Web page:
G-20 leaders promise projects, policy reforms to boost economic growth

G-20 leaders promise projects, policy reforms to boost economic growth
President Obama speaks at a news conference at the Group of 20 summit in Brisbane, Australia, on Sunday. (Ian Waldie / Bloomberg)

Criticized for being long on promises and short on delivery, leaders of the Group of 20 major economies set a target of lifting global economic output by at least 2% over five years -- an ambitious goal that would add $2 trillion to the world economy and millions of new jobs.

To achieve that, the U.S. and other G-20 countries presented more than 800 specific projects and policy reforms that would, for instance, build more roads, improve trade and bring more women into the workforce.

"We will monitor and hold each other to account for implementing our commitments," the leaders said in a joint statement at the end of a two-day summit here on Sunday.

Progress would be analyzed by the International Monetary Fund and the Organization for Economic Cooperation and Development.  The IMF's managing director, Christine Lagarde, said of the review process: "We'll make sure we keep their feet to the fire."

Still, nobody is expecting 100% implementation or can even say whether most of the 800-plus infrastructure projects and policy initiatives will fly because many of them will need to be funded or approved by politicians in their respective countries.

And it is unlikely that the new plan will help boost near-term economic growth -- something that President Obama and his administration are keen on, given their concerns about the current slow and uneven recovery of the global economy.

With the U.S. now the main engine of global economic growth, Treasury Secretary Jacob J. Lew laid out American economic priorities for the G-20 in a speech a few days before the summit, challenging Europe and Japan in particular to do more to strengthen their stagnant economies.

Details of individual country proposals to boost growth have not been released, but it was evident that U.S. officials did not get stronger commitments from Germany, Europe's biggest economy, to unleash investments to stimulate demand.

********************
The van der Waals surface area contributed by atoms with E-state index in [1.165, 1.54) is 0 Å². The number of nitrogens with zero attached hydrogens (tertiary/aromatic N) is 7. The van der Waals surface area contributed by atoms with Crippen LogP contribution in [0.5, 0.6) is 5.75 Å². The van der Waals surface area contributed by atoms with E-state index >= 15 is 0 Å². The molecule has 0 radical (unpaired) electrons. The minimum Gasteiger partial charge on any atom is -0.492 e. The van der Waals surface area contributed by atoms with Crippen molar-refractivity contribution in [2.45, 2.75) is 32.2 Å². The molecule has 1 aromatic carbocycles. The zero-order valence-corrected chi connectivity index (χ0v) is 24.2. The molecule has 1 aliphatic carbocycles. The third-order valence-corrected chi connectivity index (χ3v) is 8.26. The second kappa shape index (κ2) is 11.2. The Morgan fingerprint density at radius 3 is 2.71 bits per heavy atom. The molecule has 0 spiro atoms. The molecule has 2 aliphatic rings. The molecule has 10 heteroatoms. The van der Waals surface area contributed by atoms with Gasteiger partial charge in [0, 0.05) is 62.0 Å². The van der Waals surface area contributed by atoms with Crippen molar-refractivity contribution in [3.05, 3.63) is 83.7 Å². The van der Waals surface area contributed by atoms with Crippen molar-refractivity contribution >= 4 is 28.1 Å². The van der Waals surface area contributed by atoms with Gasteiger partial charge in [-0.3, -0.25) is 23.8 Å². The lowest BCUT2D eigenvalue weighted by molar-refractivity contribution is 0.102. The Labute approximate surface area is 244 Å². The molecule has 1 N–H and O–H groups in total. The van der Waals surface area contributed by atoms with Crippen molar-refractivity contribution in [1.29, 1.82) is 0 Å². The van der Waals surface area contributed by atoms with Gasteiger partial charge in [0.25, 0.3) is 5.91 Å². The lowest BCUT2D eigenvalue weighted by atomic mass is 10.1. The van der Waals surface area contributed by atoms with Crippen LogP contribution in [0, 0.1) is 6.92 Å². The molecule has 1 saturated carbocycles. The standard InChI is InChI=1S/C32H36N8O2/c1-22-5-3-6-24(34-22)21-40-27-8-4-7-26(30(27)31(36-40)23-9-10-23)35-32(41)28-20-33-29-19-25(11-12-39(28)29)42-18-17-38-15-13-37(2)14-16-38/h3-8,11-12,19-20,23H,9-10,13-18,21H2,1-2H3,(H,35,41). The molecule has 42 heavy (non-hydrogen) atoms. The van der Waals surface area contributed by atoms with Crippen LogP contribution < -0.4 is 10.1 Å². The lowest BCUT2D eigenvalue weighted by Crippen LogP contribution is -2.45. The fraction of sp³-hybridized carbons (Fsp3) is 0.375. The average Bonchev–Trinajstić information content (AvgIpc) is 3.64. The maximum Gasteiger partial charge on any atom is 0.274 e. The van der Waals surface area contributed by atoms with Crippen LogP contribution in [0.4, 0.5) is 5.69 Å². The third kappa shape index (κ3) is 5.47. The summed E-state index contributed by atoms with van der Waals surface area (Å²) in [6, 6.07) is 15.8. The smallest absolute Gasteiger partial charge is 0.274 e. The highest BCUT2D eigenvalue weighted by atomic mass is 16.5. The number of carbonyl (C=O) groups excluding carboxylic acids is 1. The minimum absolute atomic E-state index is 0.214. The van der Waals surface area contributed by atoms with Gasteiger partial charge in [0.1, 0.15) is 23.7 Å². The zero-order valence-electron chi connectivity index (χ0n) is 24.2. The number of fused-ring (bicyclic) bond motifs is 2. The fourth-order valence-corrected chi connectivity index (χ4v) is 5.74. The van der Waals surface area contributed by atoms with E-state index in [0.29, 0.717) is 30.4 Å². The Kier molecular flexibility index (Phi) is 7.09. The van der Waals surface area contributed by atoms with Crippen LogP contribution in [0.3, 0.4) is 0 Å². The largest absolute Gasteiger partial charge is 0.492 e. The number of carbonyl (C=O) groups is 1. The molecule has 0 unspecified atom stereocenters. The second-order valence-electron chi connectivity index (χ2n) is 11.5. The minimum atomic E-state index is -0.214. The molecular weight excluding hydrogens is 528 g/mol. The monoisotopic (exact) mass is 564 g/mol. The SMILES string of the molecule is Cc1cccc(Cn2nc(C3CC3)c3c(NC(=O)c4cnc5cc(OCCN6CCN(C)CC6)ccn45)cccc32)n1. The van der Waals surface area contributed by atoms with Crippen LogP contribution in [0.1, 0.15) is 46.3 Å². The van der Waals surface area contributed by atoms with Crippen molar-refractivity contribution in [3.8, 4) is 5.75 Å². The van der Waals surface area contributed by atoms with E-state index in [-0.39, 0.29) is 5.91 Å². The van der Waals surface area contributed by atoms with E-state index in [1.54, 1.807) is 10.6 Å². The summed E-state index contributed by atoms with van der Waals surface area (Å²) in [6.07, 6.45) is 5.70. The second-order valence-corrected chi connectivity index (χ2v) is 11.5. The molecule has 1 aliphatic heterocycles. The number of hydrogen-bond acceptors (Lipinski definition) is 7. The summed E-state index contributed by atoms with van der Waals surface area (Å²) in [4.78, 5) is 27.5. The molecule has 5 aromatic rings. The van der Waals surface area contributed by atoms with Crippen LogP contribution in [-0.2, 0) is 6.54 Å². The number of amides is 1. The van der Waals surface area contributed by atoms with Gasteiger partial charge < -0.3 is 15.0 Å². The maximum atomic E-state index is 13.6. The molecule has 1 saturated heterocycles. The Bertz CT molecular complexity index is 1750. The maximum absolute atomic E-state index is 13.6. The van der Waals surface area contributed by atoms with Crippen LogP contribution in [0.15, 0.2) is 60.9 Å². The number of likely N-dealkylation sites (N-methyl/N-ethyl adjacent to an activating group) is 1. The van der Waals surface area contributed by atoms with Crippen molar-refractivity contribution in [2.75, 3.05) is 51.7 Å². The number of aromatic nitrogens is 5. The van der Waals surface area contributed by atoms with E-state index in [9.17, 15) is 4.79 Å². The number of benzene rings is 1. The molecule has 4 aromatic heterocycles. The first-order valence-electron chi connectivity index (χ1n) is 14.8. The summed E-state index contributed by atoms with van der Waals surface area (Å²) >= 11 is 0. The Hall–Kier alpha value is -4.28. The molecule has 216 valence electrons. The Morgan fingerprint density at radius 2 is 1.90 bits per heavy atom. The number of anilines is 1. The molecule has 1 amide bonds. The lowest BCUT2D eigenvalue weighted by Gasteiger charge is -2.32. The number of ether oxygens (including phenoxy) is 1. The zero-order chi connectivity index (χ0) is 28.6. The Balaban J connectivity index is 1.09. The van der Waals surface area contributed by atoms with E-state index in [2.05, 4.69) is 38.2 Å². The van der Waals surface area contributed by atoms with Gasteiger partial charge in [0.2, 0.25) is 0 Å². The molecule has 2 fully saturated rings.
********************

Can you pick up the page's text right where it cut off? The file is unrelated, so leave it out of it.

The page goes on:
Nor was there definitive word that Japan, the world's third-largest economy, would delay plans for a critical sales-tax increase, though there were indications that Prime Minister Shinzo Abe would do that in light of concerns that more tax increases could further crimp the recovery efforts there.

Australian Prime Minister Tony Abbott, host of this year's G-20 summit, had made the 2% growth increase his singular focus, but the summit is likely to be remembered for other things, especially the tension stirred by the presence of Russian President Vladimir Putin, who came under fire from Obama and other leaders for Russia's continued support of separatists fighting in Ukraine.

On the economic front, some of the summit's notable achievements came in areas that in the past had been treated as peripheral to the main focus of the G-20.

As an outspoken skeptic of global warming, Abbott had sought to keep climate change off the G-20 agenda. But Obama gave a major speech Saturday in Brisbane in which he highlighted the new U.S.-China deal to cut carbon emissions and called on the world to join in the effort.

A day later, the final G-20 leaders' statement encouraged nations to provide targets for reducing greenhouse gases before a global climate conference in Paris next year -- although the language was watered down to say only "for those parties ready to do so."
The G-20 leaders also committed to do all they can to contain the Ebola outbreak. Though lacking in specifics, analysts called it significant.

"It's the first time the G-20 has taken up health issues directly," said John Kurton, co-director of the G-20 research group at the University of Toronto, who was in Brisbane to follow the proceedings.

As well, leaders endorsed an anti-corruption action plan despite initial resistance from the Chinese. Saying the G-20 was committed to improve transparency, the statement calls for nations to share information that would make it easier to know the true owner of shell companies that are sometimes used to launder money and evade taxes.

Anti-corruption groups credited G-20 leaders for recognizing the importance of collecting information on the true owners, also known as beneficial owners.

"But the fact that the word ‘public’ is still missing from both beneficial ownership registers and country-by-country reporting standards shows that G-20 leaders aren’t fully committed to finding the strongest solutions," said the Financial Transparency Coalition.